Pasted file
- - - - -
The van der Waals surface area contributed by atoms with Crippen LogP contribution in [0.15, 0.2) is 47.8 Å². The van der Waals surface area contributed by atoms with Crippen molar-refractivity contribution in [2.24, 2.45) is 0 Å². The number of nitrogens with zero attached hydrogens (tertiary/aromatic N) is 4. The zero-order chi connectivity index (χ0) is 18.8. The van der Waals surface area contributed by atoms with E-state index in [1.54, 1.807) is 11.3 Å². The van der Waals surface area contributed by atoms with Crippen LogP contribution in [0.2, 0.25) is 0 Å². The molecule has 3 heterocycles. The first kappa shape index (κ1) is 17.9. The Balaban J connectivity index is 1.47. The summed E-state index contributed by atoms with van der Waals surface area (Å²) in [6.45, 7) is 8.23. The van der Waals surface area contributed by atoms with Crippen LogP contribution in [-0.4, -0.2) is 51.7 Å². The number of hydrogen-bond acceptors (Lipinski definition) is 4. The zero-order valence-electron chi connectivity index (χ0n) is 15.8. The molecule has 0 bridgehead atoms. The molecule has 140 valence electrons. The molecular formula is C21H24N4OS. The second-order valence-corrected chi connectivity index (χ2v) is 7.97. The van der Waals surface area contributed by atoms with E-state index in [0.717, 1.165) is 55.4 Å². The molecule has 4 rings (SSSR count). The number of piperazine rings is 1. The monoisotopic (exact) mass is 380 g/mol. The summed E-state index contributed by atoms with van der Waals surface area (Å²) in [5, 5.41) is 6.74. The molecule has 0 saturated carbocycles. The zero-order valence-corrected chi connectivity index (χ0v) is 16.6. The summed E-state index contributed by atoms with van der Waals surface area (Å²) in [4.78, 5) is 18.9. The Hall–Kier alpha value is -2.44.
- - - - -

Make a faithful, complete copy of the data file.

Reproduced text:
The van der Waals surface area contributed by atoms with Crippen LogP contribution in [0.15, 0.2) is 47.8 Å². The van der Waals surface area contributed by atoms with Crippen molar-refractivity contribution in [2.24, 2.45) is 0 Å². The number of nitrogens with zero attached hydrogens (tertiary/aromatic N) is 4. The zero-order chi connectivity index (χ0) is 18.8. The van der Waals surface area contributed by atoms with E-state index in [1.54, 1.807) is 11.3 Å². The van der Waals surface area contributed by atoms with Crippen LogP contribution in [0.2, 0.25) is 0 Å². The molecule has 3 heterocycles. The first kappa shape index (κ1) is 17.9. The Balaban J connectivity index is 1.47. The summed E-state index contributed by atoms with van der Waals surface area (Å²) in [6.45, 7) is 8.23. The van der Waals surface area contributed by atoms with Crippen LogP contribution in [-0.4, -0.2) is 51.7 Å². The number of hydrogen-bond acceptors (Lipinski definition) is 4. The zero-order valence-electron chi connectivity index (χ0n) is 15.8. The molecule has 0 bridgehead atoms. The molecule has 140 valence electrons. The molecular formula is C21H24N4OS. The second-order valence-corrected chi connectivity index (χ2v) is 7.97. The van der Waals surface area contributed by atoms with E-state index in [0.717, 1.165) is 55.4 Å². The molecule has 4 rings (SSSR count). The number of piperazine rings is 1. The monoisotopic (exact) mass is 380 g/mol. The summed E-state index contributed by atoms with van der Waals surface area (Å²) in [5, 5.41) is 6.74. The molecule has 0 saturated carbocycles. The zero-order valence-corrected chi connectivity index (χ0v) is 16.6. The summed E-state index contributed by atoms with van der Waals surface area (Å²) in [4.78, 5) is 18.9. The Hall–Kier alpha value is -2.44.